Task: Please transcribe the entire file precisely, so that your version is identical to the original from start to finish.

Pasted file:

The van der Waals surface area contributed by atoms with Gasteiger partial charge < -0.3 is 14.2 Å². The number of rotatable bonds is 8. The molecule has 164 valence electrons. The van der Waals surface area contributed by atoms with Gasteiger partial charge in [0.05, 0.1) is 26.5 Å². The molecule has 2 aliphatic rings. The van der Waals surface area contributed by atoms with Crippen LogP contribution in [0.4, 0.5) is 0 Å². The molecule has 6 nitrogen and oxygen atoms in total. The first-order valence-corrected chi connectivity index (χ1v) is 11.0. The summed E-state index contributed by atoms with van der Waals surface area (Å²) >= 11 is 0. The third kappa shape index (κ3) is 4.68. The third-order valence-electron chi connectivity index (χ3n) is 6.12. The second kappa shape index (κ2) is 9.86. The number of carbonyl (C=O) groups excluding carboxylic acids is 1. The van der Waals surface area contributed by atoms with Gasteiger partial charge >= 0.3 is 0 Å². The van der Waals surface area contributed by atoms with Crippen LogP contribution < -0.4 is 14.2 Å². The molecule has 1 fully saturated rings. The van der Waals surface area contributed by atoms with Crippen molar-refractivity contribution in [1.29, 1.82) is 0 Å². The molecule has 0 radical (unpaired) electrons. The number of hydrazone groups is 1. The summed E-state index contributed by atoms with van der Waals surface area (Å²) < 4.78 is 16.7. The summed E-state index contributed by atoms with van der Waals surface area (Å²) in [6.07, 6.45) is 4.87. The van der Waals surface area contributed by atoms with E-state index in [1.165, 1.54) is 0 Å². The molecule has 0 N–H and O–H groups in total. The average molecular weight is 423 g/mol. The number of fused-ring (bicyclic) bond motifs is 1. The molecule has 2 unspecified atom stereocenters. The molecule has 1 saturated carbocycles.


The van der Waals surface area contributed by atoms with Gasteiger partial charge < -0.3 is 14.2 Å². The number of rotatable bonds is 8. The molecule has 164 valence electrons. The van der Waals surface area contributed by atoms with Gasteiger partial charge in [0.05, 0.1) is 26.5 Å². The molecule has 2 aliphatic rings. The van der Waals surface area contributed by atoms with Crippen LogP contribution in [0.4, 0.5) is 0 Å². The molecule has 6 nitrogen and oxygen atoms in total. The first-order valence-corrected chi connectivity index (χ1v) is 11.0. The summed E-state index contributed by atoms with van der Waals surface area (Å²) >= 11 is 0. The third kappa shape index (κ3) is 4.68. The third-order valence-electron chi connectivity index (χ3n) is 6.12. The second kappa shape index (κ2) is 9.86. The number of carbonyl (C=O) groups excluding carboxylic acids is 1. The van der Waals surface area contributed by atoms with Gasteiger partial charge >= 0.3 is 0 Å². The van der Waals surface area contributed by atoms with Crippen LogP contribution < -0.4 is 14.2 Å². The molecule has 1 fully saturated rings. The van der Waals surface area contributed by atoms with Crippen molar-refractivity contribution in [1.29, 1.82) is 0 Å². The molecule has 0 radical (unpaired) electrons. The number of hydrazone groups is 1. The summed E-state index contributed by atoms with van der Waals surface area (Å²) < 4.78 is 16.7. The summed E-state index contributed by atoms with van der Waals surface area (Å²) in [6.07, 6.45) is 4.87. The van der Waals surface area contributed by atoms with E-state index in [1.165, 1.54) is 0 Å². The molecule has 0 N–H and O–H groups in total. The average molecular weight is 423 g/mol. The number of fused-ring (bicyclic) bond motifs is 1. The molecule has 2 unspecified atom stereocenters. The molecule has 1 saturated carbocycles.